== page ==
Essential workers face heightened risks of contracting COVID-19 through their high levels of exposure and inadequate access to personal protective equipment (PPE), as well as increased risks of violence in the workplace, and potential stigmatization or violence in the community [8]. In humanitarian contexts, there are reports of backlash against aid workers, stemming from fear and stigma related to COVID-19 [5]. Women on the frontlines may be at even greater risk. There are anecdotal reports of female health workers being expelled from their apartments in the Democratic Republic of the Congo and the Philippines due to fear they may be carrying COVID-19 [8]. Similar reports of harassment of female frontline health providers caring for patients have also arisen in India [9]. Gendered imbalances in access to resources may also result in male workers being prioritized for PPE [8]. In Italy and Spain, gender differences in COVID-19 infections among health workers are evident as twice as many female than male health workers have been infected with the virus [10]. While the COVID-19 Global Humanitarian Response Plan emphasizes the consideration of gender, the focus is on affected populations [6]. Protection of female humanitarian workers is dependent on organization-specific policies and not standardized across the sector.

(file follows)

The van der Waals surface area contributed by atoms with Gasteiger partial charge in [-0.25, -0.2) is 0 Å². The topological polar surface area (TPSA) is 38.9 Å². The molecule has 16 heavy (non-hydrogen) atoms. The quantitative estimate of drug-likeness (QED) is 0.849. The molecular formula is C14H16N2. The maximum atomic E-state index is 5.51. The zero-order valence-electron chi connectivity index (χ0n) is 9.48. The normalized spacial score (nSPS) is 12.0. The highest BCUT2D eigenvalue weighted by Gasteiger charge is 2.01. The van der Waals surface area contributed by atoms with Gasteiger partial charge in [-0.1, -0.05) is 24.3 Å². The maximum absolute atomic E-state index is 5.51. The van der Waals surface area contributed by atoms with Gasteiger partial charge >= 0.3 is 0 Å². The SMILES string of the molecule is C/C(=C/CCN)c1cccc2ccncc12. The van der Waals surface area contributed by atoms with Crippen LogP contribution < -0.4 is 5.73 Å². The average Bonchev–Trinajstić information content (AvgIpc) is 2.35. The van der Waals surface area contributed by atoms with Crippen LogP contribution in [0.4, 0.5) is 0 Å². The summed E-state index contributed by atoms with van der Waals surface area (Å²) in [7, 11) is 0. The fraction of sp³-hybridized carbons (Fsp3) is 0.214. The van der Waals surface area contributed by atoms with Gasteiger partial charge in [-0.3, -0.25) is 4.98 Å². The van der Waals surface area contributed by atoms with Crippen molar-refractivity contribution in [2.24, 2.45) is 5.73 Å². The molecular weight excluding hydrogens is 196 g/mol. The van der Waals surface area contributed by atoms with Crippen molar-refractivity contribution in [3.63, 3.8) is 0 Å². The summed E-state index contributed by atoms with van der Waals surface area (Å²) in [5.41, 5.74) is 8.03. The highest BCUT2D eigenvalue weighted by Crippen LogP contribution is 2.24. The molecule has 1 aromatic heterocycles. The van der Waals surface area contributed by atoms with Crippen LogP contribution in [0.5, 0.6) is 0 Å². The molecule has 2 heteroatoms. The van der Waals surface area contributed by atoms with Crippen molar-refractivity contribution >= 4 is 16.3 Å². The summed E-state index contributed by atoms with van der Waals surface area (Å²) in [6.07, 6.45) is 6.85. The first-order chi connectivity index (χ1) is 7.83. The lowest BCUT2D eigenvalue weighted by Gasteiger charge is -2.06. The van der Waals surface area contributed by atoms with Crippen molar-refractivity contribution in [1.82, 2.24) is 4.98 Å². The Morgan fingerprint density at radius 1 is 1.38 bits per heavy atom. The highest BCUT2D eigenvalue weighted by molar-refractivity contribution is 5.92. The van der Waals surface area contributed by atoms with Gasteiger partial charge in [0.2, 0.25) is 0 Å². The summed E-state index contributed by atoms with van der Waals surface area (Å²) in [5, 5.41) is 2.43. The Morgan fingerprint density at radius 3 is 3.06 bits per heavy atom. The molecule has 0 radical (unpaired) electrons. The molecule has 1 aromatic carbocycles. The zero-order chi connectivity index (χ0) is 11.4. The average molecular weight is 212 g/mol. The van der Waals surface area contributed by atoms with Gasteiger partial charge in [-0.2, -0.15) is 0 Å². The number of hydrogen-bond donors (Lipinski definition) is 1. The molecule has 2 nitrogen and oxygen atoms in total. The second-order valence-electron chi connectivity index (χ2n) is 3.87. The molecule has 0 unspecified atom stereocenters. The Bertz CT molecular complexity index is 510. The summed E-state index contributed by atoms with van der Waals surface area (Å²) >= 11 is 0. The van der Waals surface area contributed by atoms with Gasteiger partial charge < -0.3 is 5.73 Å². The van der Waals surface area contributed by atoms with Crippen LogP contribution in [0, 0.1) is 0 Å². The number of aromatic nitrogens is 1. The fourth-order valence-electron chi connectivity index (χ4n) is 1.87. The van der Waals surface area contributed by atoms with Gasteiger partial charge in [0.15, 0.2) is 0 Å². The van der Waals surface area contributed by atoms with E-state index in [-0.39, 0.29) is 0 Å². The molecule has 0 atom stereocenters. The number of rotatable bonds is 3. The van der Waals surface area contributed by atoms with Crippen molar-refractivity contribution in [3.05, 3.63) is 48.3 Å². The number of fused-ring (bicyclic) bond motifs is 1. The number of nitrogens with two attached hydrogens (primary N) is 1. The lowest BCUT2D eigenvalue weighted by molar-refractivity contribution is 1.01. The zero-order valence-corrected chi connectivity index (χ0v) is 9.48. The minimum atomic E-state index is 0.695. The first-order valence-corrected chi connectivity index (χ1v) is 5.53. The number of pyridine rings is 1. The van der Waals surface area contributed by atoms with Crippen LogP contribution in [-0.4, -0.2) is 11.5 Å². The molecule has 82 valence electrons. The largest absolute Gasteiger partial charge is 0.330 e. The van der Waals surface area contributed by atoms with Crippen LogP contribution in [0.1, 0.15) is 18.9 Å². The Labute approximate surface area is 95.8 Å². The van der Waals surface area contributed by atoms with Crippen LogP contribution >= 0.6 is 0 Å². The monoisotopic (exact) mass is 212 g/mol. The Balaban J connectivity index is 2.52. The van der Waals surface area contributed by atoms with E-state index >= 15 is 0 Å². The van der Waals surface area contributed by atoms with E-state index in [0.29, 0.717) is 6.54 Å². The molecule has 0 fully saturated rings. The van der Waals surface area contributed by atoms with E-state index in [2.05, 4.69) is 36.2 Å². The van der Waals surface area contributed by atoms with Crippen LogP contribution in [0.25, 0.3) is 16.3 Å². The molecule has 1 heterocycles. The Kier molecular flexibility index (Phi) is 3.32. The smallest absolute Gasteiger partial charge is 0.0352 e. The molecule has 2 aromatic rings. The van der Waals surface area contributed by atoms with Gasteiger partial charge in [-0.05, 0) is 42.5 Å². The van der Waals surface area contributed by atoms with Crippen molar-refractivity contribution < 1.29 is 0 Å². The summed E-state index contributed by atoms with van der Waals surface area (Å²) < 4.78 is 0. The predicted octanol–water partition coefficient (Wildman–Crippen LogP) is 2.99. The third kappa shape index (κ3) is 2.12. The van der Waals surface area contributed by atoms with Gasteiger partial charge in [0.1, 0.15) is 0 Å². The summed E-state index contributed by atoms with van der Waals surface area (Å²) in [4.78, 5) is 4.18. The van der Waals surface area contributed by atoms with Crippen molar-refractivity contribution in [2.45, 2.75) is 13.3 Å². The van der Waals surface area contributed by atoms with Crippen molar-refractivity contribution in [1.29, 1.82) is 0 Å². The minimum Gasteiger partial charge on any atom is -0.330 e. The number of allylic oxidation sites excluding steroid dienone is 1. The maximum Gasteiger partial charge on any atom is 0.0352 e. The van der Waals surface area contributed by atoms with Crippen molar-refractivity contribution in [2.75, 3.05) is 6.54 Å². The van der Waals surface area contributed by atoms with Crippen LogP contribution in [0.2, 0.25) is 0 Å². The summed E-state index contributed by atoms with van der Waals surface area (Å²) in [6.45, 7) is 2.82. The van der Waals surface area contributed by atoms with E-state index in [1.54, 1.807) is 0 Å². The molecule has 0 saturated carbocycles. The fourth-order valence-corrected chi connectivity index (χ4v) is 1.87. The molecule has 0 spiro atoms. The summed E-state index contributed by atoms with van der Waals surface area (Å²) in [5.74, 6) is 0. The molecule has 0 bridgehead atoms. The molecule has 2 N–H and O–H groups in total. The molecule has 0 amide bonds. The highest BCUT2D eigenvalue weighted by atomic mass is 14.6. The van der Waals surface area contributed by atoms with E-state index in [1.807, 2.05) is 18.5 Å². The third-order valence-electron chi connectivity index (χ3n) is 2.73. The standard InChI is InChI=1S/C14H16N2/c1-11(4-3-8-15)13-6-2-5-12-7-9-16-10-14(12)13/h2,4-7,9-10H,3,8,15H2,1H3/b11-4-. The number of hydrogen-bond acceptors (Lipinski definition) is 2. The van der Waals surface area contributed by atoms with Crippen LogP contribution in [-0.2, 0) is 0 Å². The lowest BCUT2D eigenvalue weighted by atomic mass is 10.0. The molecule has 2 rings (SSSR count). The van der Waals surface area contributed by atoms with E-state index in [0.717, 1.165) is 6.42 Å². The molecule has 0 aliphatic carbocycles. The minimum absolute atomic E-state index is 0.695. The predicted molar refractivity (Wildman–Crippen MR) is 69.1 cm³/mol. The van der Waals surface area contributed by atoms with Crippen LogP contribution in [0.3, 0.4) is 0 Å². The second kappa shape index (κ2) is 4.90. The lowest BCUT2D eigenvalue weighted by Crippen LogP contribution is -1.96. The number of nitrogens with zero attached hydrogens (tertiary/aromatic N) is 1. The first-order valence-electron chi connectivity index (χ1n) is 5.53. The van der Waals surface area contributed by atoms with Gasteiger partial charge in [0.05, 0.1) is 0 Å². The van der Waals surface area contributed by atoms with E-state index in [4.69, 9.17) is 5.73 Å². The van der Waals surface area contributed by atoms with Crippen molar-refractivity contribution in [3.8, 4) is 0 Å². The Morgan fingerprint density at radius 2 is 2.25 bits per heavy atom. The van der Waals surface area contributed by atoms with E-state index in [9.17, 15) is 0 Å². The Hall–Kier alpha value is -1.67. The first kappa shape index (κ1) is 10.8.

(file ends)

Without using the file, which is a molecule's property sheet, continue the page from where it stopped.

However, many humanitarian organizations lack policies and procedures that address the distinct needs of female frontline workers. While women comprise more than the majority of humanitarian workforce, only 25% of leadership positions in humanitarian organizations are held by women [11]. Without gender balance in leadership positions, the specific needs of women may not be prioritized and women may not be included in decision-making or design of responses. This may lead to gender-neutral policies or even gender-discriminatory practices. Where gender-equitable policies do exist, lack of effective implementation or enforcement is common [8]. Gender biases, at both individual and organizational levels, may be exacerbated in the context of COVID-19, as decisions about human resources, deployment and response activities may be made quickly, under stress and without inclusive input from women and underrepresented populations. Female humanitarians continue to face gendered pay gaps, that may be greater for national compared to international staff [12], and their occupational risks may be further compounded by the gendered impacts of COVID-19. For example, they may be facing increased risk of intimate partner violence at home, and issues related to increased care-taking responsibilities; both have been impacted by the COVID-19 outbreak and response measures [13]. Mental health problems and stress are common adverse outcomes among workers responding to epidemics [14, 15].